Reading the Courier-Mail’s latest state budget reporting, quoting Cameron Dick as a self-proclaimed Robin Hood Treasurer, it’s clear the state government no longer gives a damn what business thinks. It’s gone full-on economic populist with its royalties hike ($1.2bn over four years) and its payroll tax hike ($1.4bn over four years) masquerading as a Mental Health Levy, as if mental health problems are the fault of business alone. I would argue that, by providing jobs, business overall is making a great positive contribution to mental wellbeing. We know from decades of empirical research that unemployment is a major life stressor and contributor to mental illness.
In fairness, I should note the state government is providing some relief to businesses with payrolls of under $10 million, but overall it’s increasing the burden of payroll tax on Queensland business collectively. Over the forward estimates to 2025-26, the Mental Health Levy will bring in $1.4 billion while its payroll tax relief for smaller businesses is only worth $210 million (see page 25 of Budget Paper 4).
The state Treasurer argues that it’s only fair that big business ($10M+ in payroll by his definition) pays more, given it has done well in recent years, especially with the overly generous JobKeeper. Sure, vertical equity, that those with a greater ability to pay should pay more in tax, is a well-established principle of taxation. But governments need to be mindful they don’t unduly burden business with additional taxes that either: a) reduce their profitability and capacity to invest and expand, costing jobs b) they pass onto consumers by hiking prices, contributing to inflation, and reducing their interstate and international competitiveness, or c) they pay for partly by paying their workforce less than otherwise in the future.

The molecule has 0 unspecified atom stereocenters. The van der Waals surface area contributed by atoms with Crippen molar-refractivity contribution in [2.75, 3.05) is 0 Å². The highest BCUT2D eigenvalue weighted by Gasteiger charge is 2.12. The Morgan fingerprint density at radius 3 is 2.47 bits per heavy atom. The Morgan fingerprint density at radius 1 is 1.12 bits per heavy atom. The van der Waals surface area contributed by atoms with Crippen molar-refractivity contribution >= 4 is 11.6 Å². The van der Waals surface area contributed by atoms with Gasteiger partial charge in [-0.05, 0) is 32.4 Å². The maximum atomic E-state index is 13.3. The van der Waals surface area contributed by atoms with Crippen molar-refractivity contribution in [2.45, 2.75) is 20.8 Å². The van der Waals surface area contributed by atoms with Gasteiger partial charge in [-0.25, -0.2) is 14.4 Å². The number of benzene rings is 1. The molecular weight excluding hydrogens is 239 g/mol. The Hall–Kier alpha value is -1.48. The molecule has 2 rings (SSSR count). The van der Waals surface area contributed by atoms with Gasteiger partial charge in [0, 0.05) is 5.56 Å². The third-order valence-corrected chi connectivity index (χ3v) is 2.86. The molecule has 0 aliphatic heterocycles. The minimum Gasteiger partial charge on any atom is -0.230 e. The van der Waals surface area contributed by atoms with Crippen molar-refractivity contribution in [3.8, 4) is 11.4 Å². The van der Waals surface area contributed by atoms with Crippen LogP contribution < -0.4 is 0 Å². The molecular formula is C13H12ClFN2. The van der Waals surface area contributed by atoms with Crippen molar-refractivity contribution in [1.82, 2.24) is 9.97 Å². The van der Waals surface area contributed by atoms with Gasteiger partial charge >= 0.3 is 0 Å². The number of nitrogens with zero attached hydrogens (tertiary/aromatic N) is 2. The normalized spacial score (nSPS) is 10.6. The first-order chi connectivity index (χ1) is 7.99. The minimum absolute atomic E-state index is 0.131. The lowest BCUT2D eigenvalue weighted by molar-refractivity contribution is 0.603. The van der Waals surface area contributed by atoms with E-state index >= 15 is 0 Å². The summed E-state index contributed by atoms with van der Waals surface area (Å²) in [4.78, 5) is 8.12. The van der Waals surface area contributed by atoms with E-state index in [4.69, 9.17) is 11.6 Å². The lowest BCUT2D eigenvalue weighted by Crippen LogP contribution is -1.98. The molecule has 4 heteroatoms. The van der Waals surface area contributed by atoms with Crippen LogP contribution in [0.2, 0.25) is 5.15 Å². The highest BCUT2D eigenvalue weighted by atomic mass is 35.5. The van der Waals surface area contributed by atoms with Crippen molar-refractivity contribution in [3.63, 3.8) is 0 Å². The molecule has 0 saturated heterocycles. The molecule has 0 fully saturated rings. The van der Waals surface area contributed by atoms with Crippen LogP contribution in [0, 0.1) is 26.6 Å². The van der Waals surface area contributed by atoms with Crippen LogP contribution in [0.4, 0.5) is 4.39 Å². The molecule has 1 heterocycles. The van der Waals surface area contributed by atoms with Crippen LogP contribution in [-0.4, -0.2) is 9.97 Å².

Tax per capita remains lower in Queensland than in NSW and Victoria, but we lost the Low Tax State label, for the state with the lowest tax burden, over a decade ago, and SA, Tasmania, and NT now have lower tax burdens (see Chart 4.5 on p. 97 of Budget Paper 2).
Regarding royalties, one point I forgot to mention in yesterday’s post is that Queensland’s royalty regime was already delivering a greater share of the value of our minerals to taxpayers than those in other states, according to Michael West Media estimates produced last year:
“Western Australia, Australia’s largest commodity exporting state, captures just 5% of its commodity export value as royalties.
In comparison, over the past 10 years, Queensland’s royalty scheme has collected double that – 10% of the total commodity export value. In fact, in 2020, royalty payments reached a record 15% of export value.
Queensland is followed by the Northern Territory at 8%, New South Wales at 7% and South Australia at 6%.”
It wasn’t obvious we were missing out and needed higher royalty rates, but the Queensland Government needs to fund its various SEQ-centric vanity projects such as Cross River Rail and Olympics infrastructure, and the miners looked like an easy target. After all, many of them are foreign-owned and they’re contributing to climate change they were probably thinking in 1 William Street.
Finally, one of my long-time regular readers has asked me:
“My question on the energy generators… Qld Govt is going to reap huge dividends from them but nothing will be passed onto Qld tax payers… why is this so?”
This is well observed (see Chart 1). While the Government is providing a one-off $175 cost of living rebate, as announced last month, it can’t do much more because it needs to fund the aforementioned vanity projects as well as fix up the state hospital system, among other problems. I’d also note that current financial year (i.e. 2021-22) dividends are less than previously forecast last December as the Government is allowing government-owned corporations to retain some of their profits for reinvestment in new assets and refurbishment of existing assets (i.e. to ensure we have working generators and a reliable power grid), as the Government notes on page 160 of Budget Paper 2.
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